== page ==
Bogaerts' ease under pressure impresses Farrell

Bogaerts' ease under pressure impresses Farrell
October 19, 2013, 6:45 pm
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BOSTON -- Xander Bogaerts turned 21 on Oct. 1, and he's in the Red Sox' starting lineup at third base for the second straight game. He isn't being overpowered by the enormity of the postseason . . . and if that seems rare for someone so young and inexperienced, none other than John Farrell would agree.

“Well, I haven't been around many 21-year-olds in this environment," said the Red Sox' manager. "I can't even begin to compare what he's demonstrating.

"I would hope he would be nervous inside. That would only be, I think, a natural response. But at the same time he's able to control it and it doesn't take him out of his approach or how he plays the game.

“It's been really fun to see, actually. The smile on his face never goes away. There's never the look on his face, there's no deer in the headlights, any kind of those descriptions you might come up with. He's a very mature and poised young man.

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The Tigers' Game 6 starter, right-hander Max Scherzer, pitched a gem against the Sox in Game 2, holding them hitless through the first 5 2/3 innings, giving up a run on two hits with 13 strikeouts before he was taken out of the game.

“We expect him to pitch a strong game against us tonight,” Farrell said. “If we do get some pitches on the plate, our job is not to miss them. He was so locked in six days ago that he threw so many fastballs on the edge. He didn't miss in the middle of the plate, and if he did, we didn't square him up.

“So the fact is there's a recent outing against him, some familiarity, even though he dominated us in the seven innings he was in there. I know one thing, come that first pitch our guys are going to be ready, it's just a matter of how consistent his stuff is. We know we're going to get powerful stuff thrown at us.”

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Since his game-tying grand slam in Game 2, David Ortiz is 1-for-12 with no extra-base hits and two strikeouts. In nine postseason games he is batting .219, going 7-for-32 with a double, three home runs, and seven RBI.

“He's certainly been pitched to very effectively,” Farrell said. “Guys haven't given in to him. They've worked him backwards in some fastball counts. Look at what [Game 5 starter Doug] Fister did to him a couple of at-bats -- throw a fastball up and in on him with a 2-2 count and then a good pitch with a breaking ball.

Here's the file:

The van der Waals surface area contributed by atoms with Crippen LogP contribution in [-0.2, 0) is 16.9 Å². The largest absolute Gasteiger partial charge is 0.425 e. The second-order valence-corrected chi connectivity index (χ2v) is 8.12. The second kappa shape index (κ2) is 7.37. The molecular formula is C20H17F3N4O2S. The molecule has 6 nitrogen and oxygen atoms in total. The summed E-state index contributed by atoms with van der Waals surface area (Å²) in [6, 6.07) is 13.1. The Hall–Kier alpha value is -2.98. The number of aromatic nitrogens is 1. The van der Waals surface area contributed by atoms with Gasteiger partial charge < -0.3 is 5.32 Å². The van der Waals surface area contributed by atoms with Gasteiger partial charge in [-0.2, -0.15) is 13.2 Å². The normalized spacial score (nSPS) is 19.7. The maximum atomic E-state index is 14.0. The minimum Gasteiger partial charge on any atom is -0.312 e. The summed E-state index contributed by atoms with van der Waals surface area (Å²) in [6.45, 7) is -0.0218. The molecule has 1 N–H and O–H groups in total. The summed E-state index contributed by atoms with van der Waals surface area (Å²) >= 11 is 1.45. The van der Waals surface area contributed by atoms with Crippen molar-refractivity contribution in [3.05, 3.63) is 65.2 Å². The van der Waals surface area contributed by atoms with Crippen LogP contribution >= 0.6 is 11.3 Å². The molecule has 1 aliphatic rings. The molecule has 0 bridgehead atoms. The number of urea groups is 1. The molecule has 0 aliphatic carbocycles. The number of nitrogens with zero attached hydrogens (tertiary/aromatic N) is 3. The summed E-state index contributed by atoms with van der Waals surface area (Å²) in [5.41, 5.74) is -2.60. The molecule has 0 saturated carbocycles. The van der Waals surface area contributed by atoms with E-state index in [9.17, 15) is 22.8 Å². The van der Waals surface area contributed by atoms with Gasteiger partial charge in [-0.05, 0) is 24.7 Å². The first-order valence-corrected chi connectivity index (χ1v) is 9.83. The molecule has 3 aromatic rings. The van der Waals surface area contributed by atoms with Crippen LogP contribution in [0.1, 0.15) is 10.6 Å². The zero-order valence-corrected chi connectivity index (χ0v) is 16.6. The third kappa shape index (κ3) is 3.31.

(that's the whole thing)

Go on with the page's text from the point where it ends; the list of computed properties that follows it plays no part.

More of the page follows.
“He poses that threat every time he steps in the box. He recognizes that a lot of teams will pitch him carefully, and I think it's important that -- David is typically not a guy that gets frustrated with the attack plan of the opposition. To their credit, they haven't thrown many pitches on the plate. When they did in a bases loaded situation, we know what he can do.”

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Farrell on Tigers slugger, and reigning MVP, Miguel Cabrera, who has been hobbled by injuries in the ALCS:

“Our respect for anybody in that lineup has not changed. We've got guys that are banged up here, as well. And we know every guy on that side might not be fully a hundred percent, but that's expected when you get into October. When we've mislocated he's still driven the ball for extra base hits or out of the ballpark.

“It's still going to come down to pitch execution and the consistency of that. Every time he steps in the box he's got a chance to score.”

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Farrell said that at this point in the season, much of his decision-making will be based on feel more than statistics.

“I think at this point in time, gut feel comes into it a little bit more than numbers will tell you on a stat sheet or a given category,” Farrell said. “So the way players respond under these circumstances in this environment has got equal weight, if not more, than maybe what the numbers might indicate or drive you to make a decision over the course of a regular-season game or over 162. This is a different environment. And I think that's why we've got to remain in tune with how guys are responding in those key moments, pressure packed moments.”

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Jacoby Ellsbury has stolen six bases this postseason, giving him the team lead for steals in a single postseason, passing Johnny Damon’s five. No other team has more than three stolen bases this postseason. The Sox have recorded a team-best 11, passing the previous high of seven in 2004.